And, the error went further; sometimes it’s not about asking the wrong people; it’s about asking the wrong questions. Many poll takers misreported their feelings about the election, and poll givers didn’t necessarily ask about the issues that were really driving voter behaviors. They weren’t mining for beliefs.

These same shortcomings plague the consumer studies that enterprises shell out for, resulting in untrustworthy results and subsequently ineffective marketing campaigns. At the enterprise level, most companies can access information about buying behavior or customer feedback from surveys, but that information does little to reveal which narratives really resonate with that audience.

Companies don’t have the luxury of having poll results to tell them how to win their customers back when they’re outraged. They have to rely on their own analyses, given the available information.

For years, polls were the best option for consumer insights. With new innovations, that’s no longer the case. Technology like natural language processing, data science and machine learning mean that companies can suddenly access a comprehensive analysis of their audience’s deeper beliefs, and can strategize accordingly.

Read Also: Interview with Robert Carroll, Chief Marketing Officer at Protagonist

The Age of Science-Based Marketing

There is more digital information available today than ever before, as social media profiles become universal, smartphones and connected devices collect information and companies as a whole produce and collect unprecedented amounts of customer data.

But that sheer volume of information wouldn’t actually be all that valuable on its own; more information is only valuable if there’s a way to process it at scale. Deeper beliefs aren’t exactly easy to quantify, so unless business strategists have nothing better to do than assessing each piece of data individually, the job has essentially boiled down to educated guesswork–until recently.

Natural language processing is computer programming that enables software to comprehend human language, and when combined with machine learning, the two can actually derive meaning from huge qualitative data sets. This process of applying technical breakthroughs to understand belief systems is called Narrative Analytics.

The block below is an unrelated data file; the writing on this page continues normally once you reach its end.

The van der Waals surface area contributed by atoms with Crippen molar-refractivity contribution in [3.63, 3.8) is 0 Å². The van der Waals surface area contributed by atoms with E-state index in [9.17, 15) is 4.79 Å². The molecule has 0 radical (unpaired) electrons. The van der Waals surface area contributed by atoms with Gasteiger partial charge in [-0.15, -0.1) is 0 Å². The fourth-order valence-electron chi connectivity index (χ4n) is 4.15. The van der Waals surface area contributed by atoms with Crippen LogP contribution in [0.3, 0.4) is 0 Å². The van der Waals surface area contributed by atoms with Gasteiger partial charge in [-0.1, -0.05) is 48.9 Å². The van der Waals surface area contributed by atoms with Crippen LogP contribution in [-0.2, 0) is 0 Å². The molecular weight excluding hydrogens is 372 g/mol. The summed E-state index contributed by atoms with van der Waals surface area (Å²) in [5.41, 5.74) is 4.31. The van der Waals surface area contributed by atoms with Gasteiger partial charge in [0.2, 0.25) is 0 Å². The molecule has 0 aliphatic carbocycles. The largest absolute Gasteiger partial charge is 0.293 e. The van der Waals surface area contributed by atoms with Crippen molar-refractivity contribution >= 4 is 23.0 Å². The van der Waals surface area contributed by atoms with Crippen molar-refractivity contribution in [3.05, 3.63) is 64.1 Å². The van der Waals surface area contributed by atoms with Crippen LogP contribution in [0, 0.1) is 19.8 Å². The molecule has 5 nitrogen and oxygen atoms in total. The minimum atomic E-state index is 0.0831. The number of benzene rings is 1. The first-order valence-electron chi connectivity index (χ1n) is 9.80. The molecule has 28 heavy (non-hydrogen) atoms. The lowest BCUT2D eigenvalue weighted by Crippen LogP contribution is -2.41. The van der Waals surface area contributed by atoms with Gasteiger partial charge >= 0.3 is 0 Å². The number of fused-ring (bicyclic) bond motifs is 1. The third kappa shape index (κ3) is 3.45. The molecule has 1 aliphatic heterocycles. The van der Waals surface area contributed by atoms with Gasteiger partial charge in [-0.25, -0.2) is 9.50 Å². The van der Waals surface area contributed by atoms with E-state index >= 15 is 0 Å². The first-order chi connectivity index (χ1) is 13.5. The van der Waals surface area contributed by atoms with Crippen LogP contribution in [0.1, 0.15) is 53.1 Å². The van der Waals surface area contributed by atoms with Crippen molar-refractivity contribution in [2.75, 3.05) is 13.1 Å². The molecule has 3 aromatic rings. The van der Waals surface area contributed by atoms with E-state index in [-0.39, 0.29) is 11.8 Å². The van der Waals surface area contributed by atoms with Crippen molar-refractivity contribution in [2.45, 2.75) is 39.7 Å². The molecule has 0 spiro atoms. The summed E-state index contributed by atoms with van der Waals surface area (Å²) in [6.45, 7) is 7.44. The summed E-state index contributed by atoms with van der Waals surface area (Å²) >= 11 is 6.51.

Both natural language processing and machine learning have experienced explosive innovation in the past few years in what Forrester’s Diego Lo Giudice calls a “renaissance of AI”–the first meaningful, dramatic advancement of cognitive capabilities in 30 years. The net result is that algorithms can expose trends and insights that can help answer the questions that have been plaguing marketers for decades — belief mining.

In the right hands, Narrative Analytics exposes trends and impactful belief patterns that might have otherwise been overlooked, uncovering opportunities for dramatic growth that businesses didn’t know they had…or threats they didn’t realize existed.

Narrative Analytics can actually deliver real answers to questions like:

How can I understand customer beliefs in my industry?

– How can I shape customer narratives about my brand?

– How can I anticipate the emerging threats to my company or recover from mistakes?

Culture globally is shifting rapidly, voices are rising from unexpected places and the business landscape is no longer consistent. Companies that grasp the value of the uptick in software capabilities and create messages that resonate will come out ahead in the battle for consumer hearts and minds; the ones that don’t will fall behind, and maybe out of favor entirely.

Read Also: Catapult PR-IR Won Two Industry Awards for Creating New Strategic Narrative Marketing Framework